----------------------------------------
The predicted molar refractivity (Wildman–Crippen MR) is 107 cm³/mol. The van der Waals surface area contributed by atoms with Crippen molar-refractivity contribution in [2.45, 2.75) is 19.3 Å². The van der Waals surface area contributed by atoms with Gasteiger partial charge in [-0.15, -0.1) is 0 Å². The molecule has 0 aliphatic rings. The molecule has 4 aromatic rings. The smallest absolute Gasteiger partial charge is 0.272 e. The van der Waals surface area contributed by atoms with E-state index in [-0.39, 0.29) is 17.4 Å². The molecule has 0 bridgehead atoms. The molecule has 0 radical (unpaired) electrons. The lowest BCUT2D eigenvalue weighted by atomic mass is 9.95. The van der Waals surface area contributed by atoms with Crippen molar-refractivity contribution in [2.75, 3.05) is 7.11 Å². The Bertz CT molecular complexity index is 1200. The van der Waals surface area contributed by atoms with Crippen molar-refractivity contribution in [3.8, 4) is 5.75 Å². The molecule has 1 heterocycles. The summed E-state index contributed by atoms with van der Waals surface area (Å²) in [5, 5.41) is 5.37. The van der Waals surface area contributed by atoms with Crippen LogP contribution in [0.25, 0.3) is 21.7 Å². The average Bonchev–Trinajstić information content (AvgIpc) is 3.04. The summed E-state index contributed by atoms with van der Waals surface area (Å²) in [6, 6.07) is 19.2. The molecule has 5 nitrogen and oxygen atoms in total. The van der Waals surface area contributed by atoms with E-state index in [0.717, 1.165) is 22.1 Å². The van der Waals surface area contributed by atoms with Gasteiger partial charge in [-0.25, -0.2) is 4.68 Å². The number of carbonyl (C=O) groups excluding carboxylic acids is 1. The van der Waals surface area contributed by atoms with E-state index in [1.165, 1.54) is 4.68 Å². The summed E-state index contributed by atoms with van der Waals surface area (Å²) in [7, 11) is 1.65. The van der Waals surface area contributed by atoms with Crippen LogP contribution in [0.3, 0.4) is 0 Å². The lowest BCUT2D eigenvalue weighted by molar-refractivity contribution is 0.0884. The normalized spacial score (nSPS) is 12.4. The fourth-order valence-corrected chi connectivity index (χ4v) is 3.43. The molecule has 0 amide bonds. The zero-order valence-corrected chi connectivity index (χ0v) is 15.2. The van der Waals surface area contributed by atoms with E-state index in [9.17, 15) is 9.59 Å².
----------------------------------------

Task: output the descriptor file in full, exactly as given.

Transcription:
The predicted molar refractivity (Wildman–Crippen MR) is 107 cm³/mol. The van der Waals surface area contributed by atoms with Crippen molar-refractivity contribution in [2.45, 2.75) is 19.3 Å². The van der Waals surface area contributed by atoms with Gasteiger partial charge in [-0.15, -0.1) is 0 Å². The molecule has 0 aliphatic rings. The molecule has 4 aromatic rings. The smallest absolute Gasteiger partial charge is 0.272 e. The van der Waals surface area contributed by atoms with E-state index in [-0.39, 0.29) is 17.4 Å². The molecule has 0 bridgehead atoms. The molecule has 0 radical (unpaired) electrons. The lowest BCUT2D eigenvalue weighted by atomic mass is 9.95. The van der Waals surface area contributed by atoms with Crippen molar-refractivity contribution in [2.75, 3.05) is 7.11 Å². The Bertz CT molecular complexity index is 1200. The van der Waals surface area contributed by atoms with Crippen molar-refractivity contribution in [3.8, 4) is 5.75 Å². The molecule has 1 heterocycles. The summed E-state index contributed by atoms with van der Waals surface area (Å²) in [5, 5.41) is 5.37. The van der Waals surface area contributed by atoms with Crippen LogP contribution in [0.25, 0.3) is 21.7 Å². The average Bonchev–Trinajstić information content (AvgIpc) is 3.04. The summed E-state index contributed by atoms with van der Waals surface area (Å²) in [6, 6.07) is 19.2. The molecule has 5 nitrogen and oxygen atoms in total. The van der Waals surface area contributed by atoms with E-state index in [0.717, 1.165) is 22.1 Å². The van der Waals surface area contributed by atoms with Gasteiger partial charge in [-0.25, -0.2) is 4.68 Å². The number of carbonyl (C=O) groups excluding carboxylic acids is 1. The van der Waals surface area contributed by atoms with E-state index in [1.165, 1.54) is 4.68 Å². The summed E-state index contributed by atoms with van der Waals surface area (Å²) in [7, 11) is 1.65. The van der Waals surface area contributed by atoms with Crippen LogP contribution in [0.3, 0.4) is 0 Å². The lowest BCUT2D eigenvalue weighted by molar-refractivity contribution is 0.0884. The normalized spacial score (nSPS) is 12.4. The fourth-order valence-corrected chi connectivity index (χ4v) is 3.43. The molecule has 0 amide bonds. The zero-order valence-corrected chi connectivity index (χ0v) is 15.2. The van der Waals surface area contributed by atoms with E-state index in [9.17, 15) is 9.59 Å².